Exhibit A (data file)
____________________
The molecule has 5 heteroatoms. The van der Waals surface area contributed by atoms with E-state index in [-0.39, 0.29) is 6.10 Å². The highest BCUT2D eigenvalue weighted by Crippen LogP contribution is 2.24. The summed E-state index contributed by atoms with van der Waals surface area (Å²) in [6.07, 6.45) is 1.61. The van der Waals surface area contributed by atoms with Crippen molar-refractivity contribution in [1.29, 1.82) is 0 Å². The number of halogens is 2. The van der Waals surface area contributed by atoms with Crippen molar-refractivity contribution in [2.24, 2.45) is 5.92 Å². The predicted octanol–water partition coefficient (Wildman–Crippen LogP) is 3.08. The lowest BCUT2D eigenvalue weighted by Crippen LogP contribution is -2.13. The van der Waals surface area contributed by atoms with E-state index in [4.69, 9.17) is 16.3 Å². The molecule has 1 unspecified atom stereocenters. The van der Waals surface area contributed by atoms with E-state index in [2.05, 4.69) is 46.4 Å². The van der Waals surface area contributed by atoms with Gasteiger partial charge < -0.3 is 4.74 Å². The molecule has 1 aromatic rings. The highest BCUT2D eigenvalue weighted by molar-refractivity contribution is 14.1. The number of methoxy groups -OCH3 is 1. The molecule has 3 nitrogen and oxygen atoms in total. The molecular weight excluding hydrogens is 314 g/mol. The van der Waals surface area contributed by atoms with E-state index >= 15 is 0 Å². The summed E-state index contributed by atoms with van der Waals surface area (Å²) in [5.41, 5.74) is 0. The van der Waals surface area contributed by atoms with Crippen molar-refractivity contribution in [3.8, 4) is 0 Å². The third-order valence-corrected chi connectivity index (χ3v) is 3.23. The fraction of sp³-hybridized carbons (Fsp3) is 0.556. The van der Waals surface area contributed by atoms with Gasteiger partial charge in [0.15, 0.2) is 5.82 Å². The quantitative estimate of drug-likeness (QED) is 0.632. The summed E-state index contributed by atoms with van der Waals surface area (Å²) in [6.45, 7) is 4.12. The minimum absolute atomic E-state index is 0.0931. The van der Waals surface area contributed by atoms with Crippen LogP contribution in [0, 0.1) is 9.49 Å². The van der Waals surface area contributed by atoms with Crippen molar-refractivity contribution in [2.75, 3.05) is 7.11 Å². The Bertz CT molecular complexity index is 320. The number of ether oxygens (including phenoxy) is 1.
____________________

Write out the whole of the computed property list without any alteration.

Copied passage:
The molecule has 5 heteroatoms. The van der Waals surface area contributed by atoms with E-state index in [-0.39, 0.29) is 6.10 Å². The highest BCUT2D eigenvalue weighted by Crippen LogP contribution is 2.24. The summed E-state index contributed by atoms with van der Waals surface area (Å²) in [6.07, 6.45) is 1.61. The van der Waals surface area contributed by atoms with Crippen molar-refractivity contribution in [1.29, 1.82) is 0 Å². The number of halogens is 2. The van der Waals surface area contributed by atoms with Crippen molar-refractivity contribution in [2.24, 2.45) is 5.92 Å². The predicted octanol–water partition coefficient (Wildman–Crippen LogP) is 3.08. The lowest BCUT2D eigenvalue weighted by Crippen LogP contribution is -2.13. The van der Waals surface area contributed by atoms with E-state index in [4.69, 9.17) is 16.3 Å². The molecule has 1 unspecified atom stereocenters. The van der Waals surface area contributed by atoms with E-state index in [2.05, 4.69) is 46.4 Å². The van der Waals surface area contributed by atoms with Gasteiger partial charge < -0.3 is 4.74 Å². The molecule has 1 aromatic rings. The highest BCUT2D eigenvalue weighted by molar-refractivity contribution is 14.1. The number of methoxy groups -OCH3 is 1. The molecule has 3 nitrogen and oxygen atoms in total. The molecular weight excluding hydrogens is 314 g/mol. The van der Waals surface area contributed by atoms with E-state index >= 15 is 0 Å². The summed E-state index contributed by atoms with van der Waals surface area (Å²) in [5.41, 5.74) is 0. The van der Waals surface area contributed by atoms with Crippen molar-refractivity contribution in [3.8, 4) is 0 Å². The third-order valence-corrected chi connectivity index (χ3v) is 3.23. The fraction of sp³-hybridized carbons (Fsp3) is 0.556. The van der Waals surface area contributed by atoms with Gasteiger partial charge in [0.15, 0.2) is 5.82 Å². The quantitative estimate of drug-likeness (QED) is 0.632. The summed E-state index contributed by atoms with van der Waals surface area (Å²) in [6.45, 7) is 4.12. The minimum absolute atomic E-state index is 0.0931. The van der Waals surface area contributed by atoms with Crippen LogP contribution in [0, 0.1) is 9.49 Å². The van der Waals surface area contributed by atoms with Crippen molar-refractivity contribution in [2.75, 3.05) is 7.11 Å². The Bertz CT molecular complexity index is 320. The number of ether oxygens (including phenoxy) is 1.